Why we need to balance economics and nature
On 2 February, a global review was published by Professor Partha Dasgupta, which looked at the economics of biodiversity, showing how nature is the foundation and support of our economy, and the extent to which we rely on it.
The Dasgupta Report is particularly interesting as it doesn’t just look at climate change and the effects of global warming, but instead it focuses around the problems of biodiversity loss, which aren’t as widely talked about.
Biodiversity is all of the varieties of natural habitats and species. The more biodiversity we have, the more adaptable and resilient nature is. However, because of our focus on economic growth at the expense of our natural resources, the earth’s biodiversity is being lost at an alarming rate. The report states that extinction rates are 100-1000 times higher than the baseline rate.
This biodiversity loss could have major impacts on our resources, as well as increasing the likelihood of infectious diseases like Covid-19. Many of our ecosystems are already at imminent risk of tipping points which, if reached, would be almost impossible to recover from. Plus, the financial cost of trying to restore nature is much more than the cost of conserving it now while we still have the chance.
However, the Dasgupta Review suggests solutions too. Nature can only produce a finite amount of goods that we need, but it’s becoming more and more clear that technology could help us overcome that.
Technological innovations and sustainable ways of producing food could help us provide the resources we need in an eco-friendly way. With new technology, there are many ways of decarbonising our energy systems.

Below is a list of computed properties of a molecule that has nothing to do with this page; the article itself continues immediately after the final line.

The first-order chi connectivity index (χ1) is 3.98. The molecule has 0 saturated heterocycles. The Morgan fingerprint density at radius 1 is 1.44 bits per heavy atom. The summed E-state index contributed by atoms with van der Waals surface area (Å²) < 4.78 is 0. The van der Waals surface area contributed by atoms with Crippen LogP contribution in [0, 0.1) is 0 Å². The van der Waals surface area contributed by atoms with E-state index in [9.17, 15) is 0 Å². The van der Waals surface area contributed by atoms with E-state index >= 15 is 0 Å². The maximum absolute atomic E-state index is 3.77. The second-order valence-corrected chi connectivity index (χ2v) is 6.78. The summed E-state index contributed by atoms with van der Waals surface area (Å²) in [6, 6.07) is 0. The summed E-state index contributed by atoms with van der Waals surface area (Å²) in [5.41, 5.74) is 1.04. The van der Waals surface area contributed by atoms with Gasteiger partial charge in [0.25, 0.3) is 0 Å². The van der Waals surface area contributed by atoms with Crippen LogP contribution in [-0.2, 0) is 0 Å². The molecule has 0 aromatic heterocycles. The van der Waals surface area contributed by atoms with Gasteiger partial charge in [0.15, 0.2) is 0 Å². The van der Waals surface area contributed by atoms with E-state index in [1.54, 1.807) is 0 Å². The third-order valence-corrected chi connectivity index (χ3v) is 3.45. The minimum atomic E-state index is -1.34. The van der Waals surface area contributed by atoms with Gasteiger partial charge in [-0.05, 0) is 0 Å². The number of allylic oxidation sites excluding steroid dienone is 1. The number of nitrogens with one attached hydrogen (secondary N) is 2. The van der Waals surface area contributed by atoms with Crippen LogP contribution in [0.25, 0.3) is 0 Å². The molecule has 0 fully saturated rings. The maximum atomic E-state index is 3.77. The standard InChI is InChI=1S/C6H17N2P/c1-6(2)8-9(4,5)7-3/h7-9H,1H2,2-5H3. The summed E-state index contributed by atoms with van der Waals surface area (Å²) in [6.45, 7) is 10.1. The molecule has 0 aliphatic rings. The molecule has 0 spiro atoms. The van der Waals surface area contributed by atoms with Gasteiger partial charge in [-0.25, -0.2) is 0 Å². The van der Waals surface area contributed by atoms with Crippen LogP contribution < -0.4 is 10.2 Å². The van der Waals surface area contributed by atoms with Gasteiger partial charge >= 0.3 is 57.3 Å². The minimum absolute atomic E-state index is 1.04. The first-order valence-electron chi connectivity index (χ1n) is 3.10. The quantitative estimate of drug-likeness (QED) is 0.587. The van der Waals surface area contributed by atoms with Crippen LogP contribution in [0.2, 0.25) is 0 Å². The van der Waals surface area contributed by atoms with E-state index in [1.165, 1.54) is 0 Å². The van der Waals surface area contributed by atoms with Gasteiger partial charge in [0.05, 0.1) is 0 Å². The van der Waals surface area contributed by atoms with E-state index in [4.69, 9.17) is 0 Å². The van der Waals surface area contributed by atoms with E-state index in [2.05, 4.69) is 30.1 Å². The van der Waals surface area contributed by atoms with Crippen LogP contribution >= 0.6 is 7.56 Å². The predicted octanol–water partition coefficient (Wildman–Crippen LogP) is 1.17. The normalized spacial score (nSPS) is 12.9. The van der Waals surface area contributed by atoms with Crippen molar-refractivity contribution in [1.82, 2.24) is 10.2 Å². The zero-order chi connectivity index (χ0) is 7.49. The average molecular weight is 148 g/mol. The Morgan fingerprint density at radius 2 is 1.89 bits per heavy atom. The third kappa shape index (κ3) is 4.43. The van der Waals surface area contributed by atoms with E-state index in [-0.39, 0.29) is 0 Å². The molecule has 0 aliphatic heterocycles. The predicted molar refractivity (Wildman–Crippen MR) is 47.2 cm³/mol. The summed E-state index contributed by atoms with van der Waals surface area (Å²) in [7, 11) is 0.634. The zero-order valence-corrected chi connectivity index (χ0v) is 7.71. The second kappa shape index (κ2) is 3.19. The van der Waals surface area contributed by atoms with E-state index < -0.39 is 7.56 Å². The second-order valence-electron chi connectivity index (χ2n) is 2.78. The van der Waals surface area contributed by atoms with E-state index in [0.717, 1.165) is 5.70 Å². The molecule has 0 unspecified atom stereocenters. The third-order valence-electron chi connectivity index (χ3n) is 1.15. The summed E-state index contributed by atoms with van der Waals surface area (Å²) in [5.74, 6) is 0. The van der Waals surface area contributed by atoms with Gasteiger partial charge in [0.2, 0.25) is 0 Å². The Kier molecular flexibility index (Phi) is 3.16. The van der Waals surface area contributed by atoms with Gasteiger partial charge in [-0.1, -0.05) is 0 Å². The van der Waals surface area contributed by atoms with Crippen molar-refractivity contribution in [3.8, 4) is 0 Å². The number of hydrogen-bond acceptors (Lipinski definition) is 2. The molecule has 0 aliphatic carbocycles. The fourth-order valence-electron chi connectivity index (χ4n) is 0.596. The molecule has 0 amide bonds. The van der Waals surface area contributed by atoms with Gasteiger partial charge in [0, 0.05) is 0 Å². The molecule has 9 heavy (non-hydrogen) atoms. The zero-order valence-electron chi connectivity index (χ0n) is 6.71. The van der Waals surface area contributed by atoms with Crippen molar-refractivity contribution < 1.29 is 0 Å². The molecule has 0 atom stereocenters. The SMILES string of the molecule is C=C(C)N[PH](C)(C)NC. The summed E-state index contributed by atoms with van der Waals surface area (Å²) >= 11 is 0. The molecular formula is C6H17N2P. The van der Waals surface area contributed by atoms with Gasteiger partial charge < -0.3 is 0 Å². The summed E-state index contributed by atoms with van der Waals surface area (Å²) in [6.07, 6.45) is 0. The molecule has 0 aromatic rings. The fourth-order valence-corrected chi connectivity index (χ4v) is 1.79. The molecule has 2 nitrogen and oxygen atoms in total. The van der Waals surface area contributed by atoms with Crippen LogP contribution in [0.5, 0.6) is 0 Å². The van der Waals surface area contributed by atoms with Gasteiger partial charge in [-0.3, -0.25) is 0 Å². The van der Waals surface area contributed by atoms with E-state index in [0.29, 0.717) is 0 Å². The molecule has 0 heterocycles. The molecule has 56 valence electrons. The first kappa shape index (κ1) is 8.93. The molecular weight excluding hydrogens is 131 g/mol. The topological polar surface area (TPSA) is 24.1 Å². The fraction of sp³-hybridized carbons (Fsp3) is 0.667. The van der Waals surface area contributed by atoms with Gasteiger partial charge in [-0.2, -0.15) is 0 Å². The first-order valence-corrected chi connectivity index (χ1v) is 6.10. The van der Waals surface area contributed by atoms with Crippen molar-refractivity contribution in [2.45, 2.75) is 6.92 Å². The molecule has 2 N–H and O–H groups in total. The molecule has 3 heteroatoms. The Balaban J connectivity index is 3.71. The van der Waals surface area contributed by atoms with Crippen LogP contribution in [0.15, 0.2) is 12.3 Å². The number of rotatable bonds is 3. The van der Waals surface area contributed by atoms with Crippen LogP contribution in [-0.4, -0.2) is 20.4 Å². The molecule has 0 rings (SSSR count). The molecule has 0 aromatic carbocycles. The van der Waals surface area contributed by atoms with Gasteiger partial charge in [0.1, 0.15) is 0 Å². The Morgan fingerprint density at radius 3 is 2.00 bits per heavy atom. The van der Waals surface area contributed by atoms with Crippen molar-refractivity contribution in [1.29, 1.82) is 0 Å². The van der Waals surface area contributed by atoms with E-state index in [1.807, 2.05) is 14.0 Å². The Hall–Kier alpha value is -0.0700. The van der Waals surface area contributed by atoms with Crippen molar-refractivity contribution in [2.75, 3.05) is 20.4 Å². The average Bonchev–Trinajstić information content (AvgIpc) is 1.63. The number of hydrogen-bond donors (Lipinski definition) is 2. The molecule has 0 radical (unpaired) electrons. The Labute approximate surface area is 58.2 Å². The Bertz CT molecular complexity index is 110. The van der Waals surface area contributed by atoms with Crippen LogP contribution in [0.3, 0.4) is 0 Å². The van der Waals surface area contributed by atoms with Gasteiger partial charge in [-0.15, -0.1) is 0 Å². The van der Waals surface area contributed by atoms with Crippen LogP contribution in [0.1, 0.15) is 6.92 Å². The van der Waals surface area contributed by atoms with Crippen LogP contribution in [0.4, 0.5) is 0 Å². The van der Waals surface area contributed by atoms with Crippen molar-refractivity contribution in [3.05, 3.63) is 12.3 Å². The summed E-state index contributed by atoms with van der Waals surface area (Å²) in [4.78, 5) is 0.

These nature-based solutions that will help us address climate change as well as biodiversity loss just need more investment, which they’re currently not getting. It’s also important that we start to create global solutions and help preserve the ecosystems of countries other than just our own. What affects one country affects the whole world.
One of the main focuses of the review, though, is how we can’t rely on technology alone – we need to restructure society itself. To begin with, we need to change our measure of economic success. GDP doesn’t account for the decline in our natural environment, therefore it encourages companies and governments to continue with unsustainable growth and development. Wealth needs to be measured in terms of assets, including natural assets.
As well as this, societal change and urbanisation means we’ve grown distant from nature, so people need chance to connect with nature to both improve health and well-being and empower them to demand the change that’s needed.
We’re lucky in Northumberland that we have lots of opportunity to connect with nature. We’re surrounded by beaches, forests and hills, but there’s still a lot that we need to do to preserve our biodiversity. This is in both practical changes, such as ending the burning of moorland for grouse shooting, which destroys a rare ecosystem and causes a large release of carbon dioxide, as well as the societal ones that the Dasgupta Review suggests.
By putting more money into sustainable and nature-based projects and focusing on the environment that Northumberland is well known for, as well as shifting our views and practices on an individual level, we could start to become a role model for the rest of the country.
Making sustainable choices in the future won’t always be the easiest path, but there are many success stories around the world from when people take these risks.
The review points out that, at its core, our problem is the same as that of our ancestors: finding the balance between what we take from nature and what we leave behind for our descendants. Only this time it’s on a global scale, and it’s becoming increasingly clear that there’s not long left before we break the balance beyond fixing.
By Lily Tibbitts